Lincoln Tan of the New Zealand Herald reports http://www.nzherald.co.nz/nz/news/article.cfm?c_id=1&objectid=10872104:
A Ministry of Education report to be released this week is expected to show a 6 per cent drop in overall fee-paying student enrolment. The annual Migration Trends and Outlook, released last Friday, reported a 7 per cent drop in international student approvals to 68,980 – the lowest since 2008.
Of course it does not look good because the Government has been hands-off. It just let the sector grow when time is right or deteriorate when it is not, like the situations we are in now. No coordinated marketing, no leadership, no policy to give quality providers a boost and bad apples a boo.
The Labour list MP has a private member’s bill in the ballot that is seeking to tighten rules about small private schools having international or national titles in their business names.
The Bill has already generated some attention. For those who have not seen much of the Bill, here is the Q&A, which is self-explanatory.
Education (Naming of Private Training Establishments) Amendment Bill Q & A
1. Q: What is the purpose of this Bill?
A: This Bill will stop misleading naming of PTEs and provide a boost to the image of the Export Education industry by ensuring that private training establishments (PTEs) are profiled correctly and accurately. The Bill will be one of the measures that are designed to promote NZ education providers collectively in the international market.
Currently there is minimal (and patched-up) regulation for the naming rights of PTEs which is causing great harm to our Export Education market in Asia and around the world. Many countries (particularly in Asia) have strict guidelines which reserve international, national or regional titles to reputable education providers whose names match their international, national or regional status. Therefore PTEs which boast regional or national titles in their names are attractive to Asian students and their families. However, a number of PTEs (although it is a relatively small number) in NZ have abused their naming rights and have created a credibility issue for the NZ Export Education system with the term ‘ghetto education’ being used in China and other countries to describe the state of the educational facilities in NZ, which is detrimental and unfair to the majority of the education providers in NZ.
This Bill will ensure that PTEs are profiled accurately and correctly and that New Zealand remains a top quality international education provider.
2. Q: Who is likely to benefit from this Bill?
A: The majority of New Zealand’s PTEs. This Bill is designed to protect them.
3. Q: Who is likely to be offended by this Bill?
A: A very small number of poor providers in the export education sector who are providing poor outcomes for students, flaunting the rules and damaging NZ’s overall reputation. The “ghetto education” – as so termed in overseas media – referred specifically to them.
4. Q: Will the Bill impose more regulation?
A: No. This Bill seeks to help manage performance rather than impose more regulation.
5. Q: Why this is a scaled-down version?
A: The original Bill was drafted over a year ago and we have since undertaken consultation with the export education sector. We listened to them and have taken their advice. Generally speaking, under the current economic environment, the New Zealand export education sector needs help to compete with the UK, US, Canada and Australia who are seen as top quality international education providers.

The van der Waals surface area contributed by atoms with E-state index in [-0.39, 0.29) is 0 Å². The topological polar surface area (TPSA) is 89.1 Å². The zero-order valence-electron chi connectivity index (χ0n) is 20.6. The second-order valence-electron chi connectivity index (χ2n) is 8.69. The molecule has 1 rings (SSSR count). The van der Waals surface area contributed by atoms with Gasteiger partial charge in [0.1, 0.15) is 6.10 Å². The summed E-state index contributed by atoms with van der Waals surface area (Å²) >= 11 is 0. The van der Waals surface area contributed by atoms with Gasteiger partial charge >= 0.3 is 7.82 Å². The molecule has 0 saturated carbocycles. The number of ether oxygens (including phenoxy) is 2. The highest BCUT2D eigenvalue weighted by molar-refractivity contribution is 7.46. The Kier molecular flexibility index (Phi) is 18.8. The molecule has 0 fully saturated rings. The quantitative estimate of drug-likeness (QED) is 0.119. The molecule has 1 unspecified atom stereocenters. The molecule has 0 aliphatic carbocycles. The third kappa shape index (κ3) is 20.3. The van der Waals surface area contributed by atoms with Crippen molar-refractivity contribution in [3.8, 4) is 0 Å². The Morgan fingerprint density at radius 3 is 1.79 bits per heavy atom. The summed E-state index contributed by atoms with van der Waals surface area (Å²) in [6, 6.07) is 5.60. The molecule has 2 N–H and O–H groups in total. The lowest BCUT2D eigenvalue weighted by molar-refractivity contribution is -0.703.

The Bill in the current form deals with only one issue, which is the naming rights of PTEs.
The accurate and correct profiling of PTE’s will help promote the image and profile of NZ export education as a whole.
6. Q: Why does the Bill not cover border control in respect of the exemption for offshore education advisers providing advice on student visas and permits?
A: Two reasons: the loophole can easily be closed by removing the exemption by an Order in Council – this is the Government’s call and we urge the Government to seriously consider this.
Secondly, evidence shows that these issues were caused by a small number of poor providers. One of the reasons why these poor providers existed in the first place is that under the current legal regime they were allowed to profile themselves in an inaccurate (or passing off) manner and attract more international students to them than other providers who pay more attention to quality and sustainability of their establishment. Many of these poor providers are also aided by a “larger than usual” amount of commission paid to agents.
7. Q: Will this Bill impose any fiscal burden to the government?
A: No. This Bill will not cost a lot, if at all, to implement. With reliably profiled PTEs, we will attract more top-quality students to study in New Zealand. The flow-on effect will be felt throughout the country. So this Bill is good for NZ’s economy.
8. Q: Will this bill help prevent New Zealand from attracting the ‘bad’ students who tend to fall into trouble in NZ?
A: Yes. This bill will improve the level of export education in New Zealand which will have an instant flow on effect and lift the quality of international students attracted to study in New Zealand.
9. Q: What motivates you to write this Bill?
A: As Labour’s spokesperson for Export Education, my dream is to see New Zealand become a world leader in top-quality export education. As many international students do stay and become our residents after graduation it also goes deeper than just export education.
Because some of these students are our future New Zealanders – we must get it right from scratch and attract the best quality students to New Zealand.
10. Q: Isn’t it the case that no matter how good the Bill is it may not be drawn from the ballot and even if it does, it will likely be voted down?
A: True, but the Government will be forced to address the issue with more urgency.